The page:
In the spirit of the "third time being a charm," I think Sailor's Creek deserves some consideration as a larger scale event for the unit next year.  The ground is excellent and the camp area comfortable (when it isn't snowing or blowing tents down).  It offers space for drill and is on the ground of a pivotal battle, so it would be a good place for mounted training in addition to demonstrations.  As the event is new to both the organizers and participants I expect some evolution in how it works and there is some talk of a tactical being added to the mix.

Our next events are Yorktown and the fist Morgan's Raid, both of which occur the last weekend in April.  I hope to see you on the field in the near future.

Very Respectfully, Your Obedient Servant,
Scott E. Womack
Captain, Commanding
2nd U.S. Cavalry Company A/9th Virginia Company D

The Battle of Namozine After Action Report

Scott E. Womack
Captain, Commanding
2nd U.S. Cavalry Company A/9th Virginia Cavalry Company D
9 April 2016


Our first event of the year is complete and it was a great success in spite of everything Mother Nature could throw at us.  Ten stalwarts of the 2nd U.S. Cavalry Company A and two reinforcements from the 17th Pennsylvania Cavalry braved the early spring weather and an enemy with intimate knowledge of the ground just as the original troopers did in 1865, with similar results.  The Saturday morning tactical, which took place in rainy but warm weather, consisted of a running fight from the Appomattox River to Namozine Church.  When I say "running fight" I mean it in a literal sense for much of it.  Although we were prepared for all kinds of trickery the fighting was pretty direct, which played to our strengths: speed, aggressiveness, and discipline.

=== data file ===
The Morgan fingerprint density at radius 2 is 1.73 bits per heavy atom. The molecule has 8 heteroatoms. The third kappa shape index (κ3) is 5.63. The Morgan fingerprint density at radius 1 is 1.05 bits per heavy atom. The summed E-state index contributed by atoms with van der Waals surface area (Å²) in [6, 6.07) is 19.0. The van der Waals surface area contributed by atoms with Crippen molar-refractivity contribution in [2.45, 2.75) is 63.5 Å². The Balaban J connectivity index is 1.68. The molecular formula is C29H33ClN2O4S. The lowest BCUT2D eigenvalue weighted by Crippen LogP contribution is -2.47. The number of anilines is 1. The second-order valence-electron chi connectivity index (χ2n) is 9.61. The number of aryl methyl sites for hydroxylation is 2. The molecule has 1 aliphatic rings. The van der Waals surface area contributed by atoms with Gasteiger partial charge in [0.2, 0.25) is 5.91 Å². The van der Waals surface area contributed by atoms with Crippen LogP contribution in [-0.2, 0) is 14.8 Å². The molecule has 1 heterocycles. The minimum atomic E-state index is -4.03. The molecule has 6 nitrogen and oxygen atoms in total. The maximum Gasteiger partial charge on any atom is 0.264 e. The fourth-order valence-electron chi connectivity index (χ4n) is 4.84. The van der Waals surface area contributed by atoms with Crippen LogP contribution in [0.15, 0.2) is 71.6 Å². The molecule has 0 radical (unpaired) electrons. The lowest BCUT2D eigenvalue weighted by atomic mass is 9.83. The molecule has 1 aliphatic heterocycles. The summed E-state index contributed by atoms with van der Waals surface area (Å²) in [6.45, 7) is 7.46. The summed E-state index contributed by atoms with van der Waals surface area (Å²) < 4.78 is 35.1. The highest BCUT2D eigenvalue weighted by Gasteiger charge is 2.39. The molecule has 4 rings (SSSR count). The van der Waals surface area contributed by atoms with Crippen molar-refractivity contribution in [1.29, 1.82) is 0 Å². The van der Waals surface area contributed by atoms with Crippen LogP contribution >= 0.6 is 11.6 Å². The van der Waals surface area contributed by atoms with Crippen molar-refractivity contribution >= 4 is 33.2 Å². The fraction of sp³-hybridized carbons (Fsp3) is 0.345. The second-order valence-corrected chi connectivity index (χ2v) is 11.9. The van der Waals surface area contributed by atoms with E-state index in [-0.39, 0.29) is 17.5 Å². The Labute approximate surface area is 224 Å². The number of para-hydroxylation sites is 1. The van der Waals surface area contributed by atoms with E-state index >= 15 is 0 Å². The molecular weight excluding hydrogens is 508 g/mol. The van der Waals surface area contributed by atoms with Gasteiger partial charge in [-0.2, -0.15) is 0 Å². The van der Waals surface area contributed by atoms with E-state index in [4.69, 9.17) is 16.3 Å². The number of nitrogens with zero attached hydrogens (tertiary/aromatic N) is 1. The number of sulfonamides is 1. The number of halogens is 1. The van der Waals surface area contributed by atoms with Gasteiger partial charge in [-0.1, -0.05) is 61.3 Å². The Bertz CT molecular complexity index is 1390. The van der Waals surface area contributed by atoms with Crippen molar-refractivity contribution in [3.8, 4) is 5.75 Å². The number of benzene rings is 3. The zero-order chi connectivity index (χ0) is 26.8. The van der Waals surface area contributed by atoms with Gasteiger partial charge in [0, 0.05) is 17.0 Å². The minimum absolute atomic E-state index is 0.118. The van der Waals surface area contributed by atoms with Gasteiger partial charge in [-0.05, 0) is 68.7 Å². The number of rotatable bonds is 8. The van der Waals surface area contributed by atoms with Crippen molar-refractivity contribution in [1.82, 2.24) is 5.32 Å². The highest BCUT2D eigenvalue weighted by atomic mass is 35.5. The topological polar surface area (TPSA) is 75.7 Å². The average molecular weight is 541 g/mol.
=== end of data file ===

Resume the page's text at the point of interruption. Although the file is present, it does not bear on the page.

The battles on Saturday and Sunday were recreations of the actual battle and both sides stayed on script, except for Red and I who decided to take a tour of the field at a gallop on Sunday at the opening charge.  As in the original battle the Federal Cavalry arrogantly charged a line of dismounted cavalry and was repulsed.  After this we dismounted and a lengthy dismounted battle ensued, with the horses safely screened behind a tree line.  At the end of the dismounted fight we remounted and engaged in a series of charges and counter charges with sabers.  The battle ended with a wheeling flank attack on the again dismounted Confederates, who were either killed or captured.